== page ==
Qantas flight QF72 : at 0132 Universal Time Coordinated (0932 local time) on 7 October 2008, an Airbus A330-303 aircraft, registered VH-QPA and operated as Qantas flight 72, departed Singapore on a scheduled passenger transport service to Perth, Western Australia. At 0440:26, while the aircraft was in cruise at 37,000 ft, ADIRU 1 started providing intermittent, incorrect values (spikes) on all flight parameters to other aircraft systems.
Soon after, the autopilot disconnected and the crew started receiving numerous warning and caution messages (most of them spurious). The other two ADIRUs performed normally during the flight.
At 0442:27, the aircraft suddenly pitched nose down. The FCPCs commanded the pitch-down in response to AOA data spikes from ADIRU 1. Although the pitch-down command lasted less than 2 seconds, the resulting forces were sufficient for almost all the unrestrained occupants to be thrown to the aircraft’s ceiling. At least 110 of the 303 passengers and nine of the 12 crew members were injured; 12 of the occupants were seriously injured and another 39 received hospital medical treatment. The FCPCs commanded a second, less severe pitch-down at 0445:08.
The flight crew’s responses to the emergency were timely and appropriate. Due to the serious injuries and their assessment that there was potential for further pitch-downs, the crew diverted the flight to Learmonth, Western Australia and declared a MAYDAY to air traffic control. The aircraft landed as soon as operationally practicable at 0532, and medical assistance was provided to the injured occupants soon after.
During the upset, the FDR recorded a peak vertical acceleration of -0.80 g. A significant number of occupants were thrown around the cabin.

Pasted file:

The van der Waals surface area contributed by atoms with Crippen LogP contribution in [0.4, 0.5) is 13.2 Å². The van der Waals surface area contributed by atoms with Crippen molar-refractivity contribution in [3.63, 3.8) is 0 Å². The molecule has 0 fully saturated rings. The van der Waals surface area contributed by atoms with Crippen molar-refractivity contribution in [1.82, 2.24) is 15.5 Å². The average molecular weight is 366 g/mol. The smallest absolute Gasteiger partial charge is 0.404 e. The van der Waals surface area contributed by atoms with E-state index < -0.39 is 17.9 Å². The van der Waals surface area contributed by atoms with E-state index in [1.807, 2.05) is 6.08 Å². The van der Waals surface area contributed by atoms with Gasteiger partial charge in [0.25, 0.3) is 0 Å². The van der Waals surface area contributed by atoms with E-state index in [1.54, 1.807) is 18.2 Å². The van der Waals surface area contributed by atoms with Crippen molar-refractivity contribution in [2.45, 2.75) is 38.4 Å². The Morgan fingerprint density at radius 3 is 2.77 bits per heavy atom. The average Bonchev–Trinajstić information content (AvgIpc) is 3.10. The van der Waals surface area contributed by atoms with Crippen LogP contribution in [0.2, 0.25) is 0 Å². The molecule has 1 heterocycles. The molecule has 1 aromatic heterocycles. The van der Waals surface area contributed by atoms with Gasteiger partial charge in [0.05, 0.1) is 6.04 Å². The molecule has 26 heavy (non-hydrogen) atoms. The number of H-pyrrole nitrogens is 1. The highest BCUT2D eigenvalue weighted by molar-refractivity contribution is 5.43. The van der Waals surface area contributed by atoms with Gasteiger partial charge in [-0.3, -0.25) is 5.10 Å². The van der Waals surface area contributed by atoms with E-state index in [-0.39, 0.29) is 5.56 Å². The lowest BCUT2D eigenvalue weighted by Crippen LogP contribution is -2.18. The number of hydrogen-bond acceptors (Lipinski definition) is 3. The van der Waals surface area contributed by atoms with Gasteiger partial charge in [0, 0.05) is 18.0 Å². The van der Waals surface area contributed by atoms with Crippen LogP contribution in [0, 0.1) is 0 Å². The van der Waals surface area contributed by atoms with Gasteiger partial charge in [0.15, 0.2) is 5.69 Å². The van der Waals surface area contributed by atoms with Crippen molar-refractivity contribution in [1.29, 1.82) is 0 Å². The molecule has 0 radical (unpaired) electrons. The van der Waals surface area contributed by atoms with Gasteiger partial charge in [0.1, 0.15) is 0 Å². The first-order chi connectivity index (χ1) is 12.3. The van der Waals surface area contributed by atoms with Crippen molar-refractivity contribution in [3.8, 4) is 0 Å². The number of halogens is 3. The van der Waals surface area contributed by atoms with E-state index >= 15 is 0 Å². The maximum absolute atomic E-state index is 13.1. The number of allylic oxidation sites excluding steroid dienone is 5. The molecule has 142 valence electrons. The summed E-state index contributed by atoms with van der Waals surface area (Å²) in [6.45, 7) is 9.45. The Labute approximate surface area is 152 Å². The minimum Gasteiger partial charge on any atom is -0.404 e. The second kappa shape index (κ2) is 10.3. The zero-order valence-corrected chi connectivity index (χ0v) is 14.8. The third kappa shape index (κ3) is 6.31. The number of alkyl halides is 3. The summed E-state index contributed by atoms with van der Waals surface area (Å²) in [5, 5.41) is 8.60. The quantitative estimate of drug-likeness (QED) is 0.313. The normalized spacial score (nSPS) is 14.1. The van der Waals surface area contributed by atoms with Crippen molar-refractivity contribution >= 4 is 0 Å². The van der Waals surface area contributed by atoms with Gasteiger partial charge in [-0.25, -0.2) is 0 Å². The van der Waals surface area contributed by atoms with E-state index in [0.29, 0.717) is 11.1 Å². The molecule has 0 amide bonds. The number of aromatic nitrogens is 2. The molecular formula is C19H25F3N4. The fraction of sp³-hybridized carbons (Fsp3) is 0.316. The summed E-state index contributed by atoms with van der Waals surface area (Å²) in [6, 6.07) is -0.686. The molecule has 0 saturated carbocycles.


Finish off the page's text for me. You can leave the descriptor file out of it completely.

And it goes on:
- There was a limitation in the algorithm used by the A330/A340 flight control primary computers for processing angle of attack (AOA) data. This limitation meant that, in a very specific situation, multiple AOA spikes from only one of the three air data inertial reference units could result in a nose-down elevator command.
- When developing the A330/A340 flight control primary computer software in the early 1990s, the aircraft manufacturer’s system safety assessment and other development processes did not fully consider the potential effects of frequent spikes in the data from an air data inertial reference unit.
- One of the aircraft’s three air data inertial reference units (ADIRU 1) exhibited a data-spike failure mode, during which it transmitted a significant amount of incorrect data on air data parameters to other aircraft systems, without flagging that this data was invalid. The invalid data included frequent spikes in angle of attack data. Including the 7 October 2008 occurrence, there have been three occurrences of the same failure mode on LTN-101 ADIRUs, all on A330 aircraft.
- The LTN-101 air data inertial reference unit involved in the occurrence (serial number 4167) also had a previous instance of the data-spike failure mode, indicating that it probably contained a marginal weakness in its hardware, which reduced the resilience of the unit to some form of triggering event.
- For the data-spike failure mode, the built-in test equipment of the LTN-101 air data inertial reference unit was not effective, for air data parameters, in detecting the problem, communicating appropriate fault information, and flagging affected data as invalid.
- The air data inertial reference unit manufacturer’s failure mode effects analysis and other development processes for the LTN-101 ADIRU did not identify the data-spike failure mode.
- Although passengers are routinely reminded to keep their seat belts fastened during flight whenever they are seated, a significant number of passengers have not followed this advice. At the time of the first in-flight upset, more than 60 of the 303 passengers were seated without their seat belts fastened.